In the Village: The third moral dialogue

Published: Thursday, Oct. 6 2011 5:00 a.m. MDT

Last of three articles

Jack: I get it, Bishop. The story of that quarrel between your children — I don't suppose it was really about knocking down blocks or hitting your sister. Or about what a patient father you are.

Bishop: I need to ask you the same question I asked my kids. And I think you came to me so you could answer that question.

J: You asked them both, "What did you do?"

B: They wanted to tell me how they felt. What they were thinking. Why they did what they did. But the beginning of everything is: What did you do?

J: I had an inappropriate relationship.

B: I think I have to insist, Jack. Not what did you have. What did you do?

J: I slept with a woman who wasn't my wife.

B: Thanks. Now we can start talking.

J: What is there to say? I didn't plan for it. It just happened.

B: You tripped, and suddenly …

J: That's how it felt.

B: Like you were just watching it happen.

J: Yes!

B: I get it. This woman was a co-worker at your old job. You're talking, face to face, you're telling her how bleak things are. How you can't find a job, you feel like a failure, how your wife is nagging you, how lonely you are. And sometime during the conversation, she reaches over and puts her hand on your hand. Is that how it happened?

J: More or less.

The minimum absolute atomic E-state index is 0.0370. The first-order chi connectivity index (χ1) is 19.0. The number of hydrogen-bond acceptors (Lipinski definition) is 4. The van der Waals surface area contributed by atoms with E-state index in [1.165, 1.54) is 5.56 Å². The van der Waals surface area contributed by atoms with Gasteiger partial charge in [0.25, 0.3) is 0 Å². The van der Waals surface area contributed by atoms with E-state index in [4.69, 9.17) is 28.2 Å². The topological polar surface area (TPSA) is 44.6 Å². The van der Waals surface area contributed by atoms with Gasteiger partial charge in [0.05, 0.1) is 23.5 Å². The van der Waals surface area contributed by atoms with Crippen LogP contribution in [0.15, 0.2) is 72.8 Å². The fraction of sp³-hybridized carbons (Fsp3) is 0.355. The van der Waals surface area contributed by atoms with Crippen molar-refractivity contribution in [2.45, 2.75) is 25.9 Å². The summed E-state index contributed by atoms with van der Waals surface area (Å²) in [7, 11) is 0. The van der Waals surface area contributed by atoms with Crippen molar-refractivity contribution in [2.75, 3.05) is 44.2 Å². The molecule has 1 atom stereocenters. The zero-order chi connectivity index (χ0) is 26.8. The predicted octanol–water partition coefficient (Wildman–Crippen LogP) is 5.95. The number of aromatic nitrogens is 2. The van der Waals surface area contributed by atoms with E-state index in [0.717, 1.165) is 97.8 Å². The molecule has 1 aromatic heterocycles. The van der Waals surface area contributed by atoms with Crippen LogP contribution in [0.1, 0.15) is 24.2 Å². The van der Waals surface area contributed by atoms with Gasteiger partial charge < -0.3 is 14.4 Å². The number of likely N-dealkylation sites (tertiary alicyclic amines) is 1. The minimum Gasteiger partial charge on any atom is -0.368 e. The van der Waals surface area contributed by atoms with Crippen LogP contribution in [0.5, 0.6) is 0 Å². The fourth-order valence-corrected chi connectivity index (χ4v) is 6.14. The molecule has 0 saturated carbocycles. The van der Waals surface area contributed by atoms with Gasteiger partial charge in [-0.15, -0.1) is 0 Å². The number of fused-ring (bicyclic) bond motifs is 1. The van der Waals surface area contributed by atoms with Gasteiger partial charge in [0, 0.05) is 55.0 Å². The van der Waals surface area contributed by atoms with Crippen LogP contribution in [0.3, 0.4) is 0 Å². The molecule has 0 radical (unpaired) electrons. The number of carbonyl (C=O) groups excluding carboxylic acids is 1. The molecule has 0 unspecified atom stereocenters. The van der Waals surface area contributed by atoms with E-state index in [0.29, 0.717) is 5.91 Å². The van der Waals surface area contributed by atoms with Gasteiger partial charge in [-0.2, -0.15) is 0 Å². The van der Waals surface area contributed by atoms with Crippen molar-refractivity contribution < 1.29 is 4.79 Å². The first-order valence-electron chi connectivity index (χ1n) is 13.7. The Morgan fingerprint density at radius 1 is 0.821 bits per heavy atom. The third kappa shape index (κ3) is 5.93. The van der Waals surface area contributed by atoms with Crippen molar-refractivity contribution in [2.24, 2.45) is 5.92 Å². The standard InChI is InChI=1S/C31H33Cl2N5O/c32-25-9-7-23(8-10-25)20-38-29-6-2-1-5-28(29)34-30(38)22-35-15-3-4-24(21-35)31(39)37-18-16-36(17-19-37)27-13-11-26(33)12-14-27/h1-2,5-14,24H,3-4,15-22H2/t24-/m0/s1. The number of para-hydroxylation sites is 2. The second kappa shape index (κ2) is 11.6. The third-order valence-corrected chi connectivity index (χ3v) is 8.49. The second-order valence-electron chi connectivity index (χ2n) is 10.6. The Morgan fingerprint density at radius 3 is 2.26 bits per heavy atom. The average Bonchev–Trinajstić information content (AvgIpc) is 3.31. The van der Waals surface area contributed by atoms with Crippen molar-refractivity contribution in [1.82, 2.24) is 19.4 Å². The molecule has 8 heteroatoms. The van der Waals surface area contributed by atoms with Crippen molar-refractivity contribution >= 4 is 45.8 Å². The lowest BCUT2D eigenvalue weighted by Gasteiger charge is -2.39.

B: But her hand didn't go there accidentally, Jack. And it wasn't an accident when you turned your hand over and took hold of her fingers. It was a decision.

J: It felt natural.

B: We have most of the same DNA as chimpanzees. It's natural for chimps to take every opportunity to mate.

J:?I'm not a chimp.

B: We're all chimps, Jack. But we're also rational humans. If your wife had been there, the other woman wouldn't have put her hand on yours, and you wouldn't have turned your hand over and taken hers.

J: That would have been insane.

B: But nobody was watching, so you let the chimp do that one little thing.

J: It felt so harmless.

B: And it felt good. A little bit exciting. And even when the rational man was saying, Don't do this —

J: It was actually saying, "Don't do this, you idiot" —

B: But the chimp kept saying, Feels good. Feels natural. Feels right. Until the chimp was satisfied. Then the rational man has to deal with things.

J: Rational, that's the thing. I realized that I didn't believe in the commandments. In God, in Joseph Smith, the whole thing. I never did.

B: So if there's no "Thou shalt not commit adultery," what's left?

J: The mess that used to be my life.

B: With or without religion, civilization still depends on the rational man being able to keep the chimp under control. You made a contract with your wife. Did she break it?

J: I did.

B: You also led your children to believe they could count on you.

J: I've got to have room for some happiness of my own, don't I?

B: Oh. I didn't realize you were happy.

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